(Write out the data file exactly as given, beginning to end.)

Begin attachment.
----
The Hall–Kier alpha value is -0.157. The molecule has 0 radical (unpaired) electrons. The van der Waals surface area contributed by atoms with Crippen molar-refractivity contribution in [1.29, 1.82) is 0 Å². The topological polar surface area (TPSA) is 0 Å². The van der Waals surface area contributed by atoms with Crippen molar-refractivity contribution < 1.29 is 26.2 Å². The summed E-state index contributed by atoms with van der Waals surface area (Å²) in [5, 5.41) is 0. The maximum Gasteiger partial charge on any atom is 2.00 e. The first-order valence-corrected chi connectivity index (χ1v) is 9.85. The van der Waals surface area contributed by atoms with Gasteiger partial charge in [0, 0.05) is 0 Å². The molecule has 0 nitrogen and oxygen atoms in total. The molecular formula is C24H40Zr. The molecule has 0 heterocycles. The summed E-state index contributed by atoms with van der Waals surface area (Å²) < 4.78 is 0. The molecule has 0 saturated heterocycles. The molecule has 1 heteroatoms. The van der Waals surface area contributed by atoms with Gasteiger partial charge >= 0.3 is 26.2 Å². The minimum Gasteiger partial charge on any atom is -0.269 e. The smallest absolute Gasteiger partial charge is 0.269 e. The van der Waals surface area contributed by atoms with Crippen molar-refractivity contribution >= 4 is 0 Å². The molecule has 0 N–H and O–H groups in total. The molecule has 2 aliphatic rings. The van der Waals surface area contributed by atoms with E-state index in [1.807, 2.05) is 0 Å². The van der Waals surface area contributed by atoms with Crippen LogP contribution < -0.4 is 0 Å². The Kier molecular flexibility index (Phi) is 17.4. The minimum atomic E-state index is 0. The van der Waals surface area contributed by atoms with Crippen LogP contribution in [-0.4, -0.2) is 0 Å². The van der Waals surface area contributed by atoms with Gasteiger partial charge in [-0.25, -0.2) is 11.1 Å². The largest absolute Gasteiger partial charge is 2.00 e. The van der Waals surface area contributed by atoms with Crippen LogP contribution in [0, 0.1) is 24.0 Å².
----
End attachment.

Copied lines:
The Hall–Kier alpha value is -0.157. The molecule has 0 radical (unpaired) electrons. The van der Waals surface area contributed by atoms with Crippen molar-refractivity contribution in [1.29, 1.82) is 0 Å². The topological polar surface area (TPSA) is 0 Å². The van der Waals surface area contributed by atoms with Crippen molar-refractivity contribution < 1.29 is 26.2 Å². The summed E-state index contributed by atoms with van der Waals surface area (Å²) in [5, 5.41) is 0. The maximum Gasteiger partial charge on any atom is 2.00 e. The first-order valence-corrected chi connectivity index (χ1v) is 9.85. The van der Waals surface area contributed by atoms with Gasteiger partial charge in [0, 0.05) is 0 Å². The molecule has 0 nitrogen and oxygen atoms in total. The molecular formula is C24H40Zr. The molecule has 0 heterocycles. The summed E-state index contributed by atoms with van der Waals surface area (Å²) < 4.78 is 0. The molecule has 0 saturated heterocycles. The molecule has 1 heteroatoms. The van der Waals surface area contributed by atoms with Gasteiger partial charge >= 0.3 is 26.2 Å². The minimum Gasteiger partial charge on any atom is -0.269 e. The smallest absolute Gasteiger partial charge is 0.269 e. The van der Waals surface area contributed by atoms with Crippen molar-refractivity contribution >= 4 is 0 Å². The molecule has 0 N–H and O–H groups in total. The molecule has 2 aliphatic rings. The van der Waals surface area contributed by atoms with E-state index in [1.807, 2.05) is 0 Å². The van der Waals surface area contributed by atoms with Crippen LogP contribution < -0.4 is 0 Å². The Kier molecular flexibility index (Phi) is 17.4. The minimum atomic E-state index is 0. The van der Waals surface area contributed by atoms with Crippen LogP contribution in [-0.4, -0.2) is 0 Å². The van der Waals surface area contributed by atoms with Gasteiger partial charge in [-0.25, -0.2) is 11.1 Å². The largest absolute Gasteiger partial charge is 2.00 e. The van der Waals surface area contributed by atoms with Crippen LogP contribution in [0, 0.1) is 24.0 Å².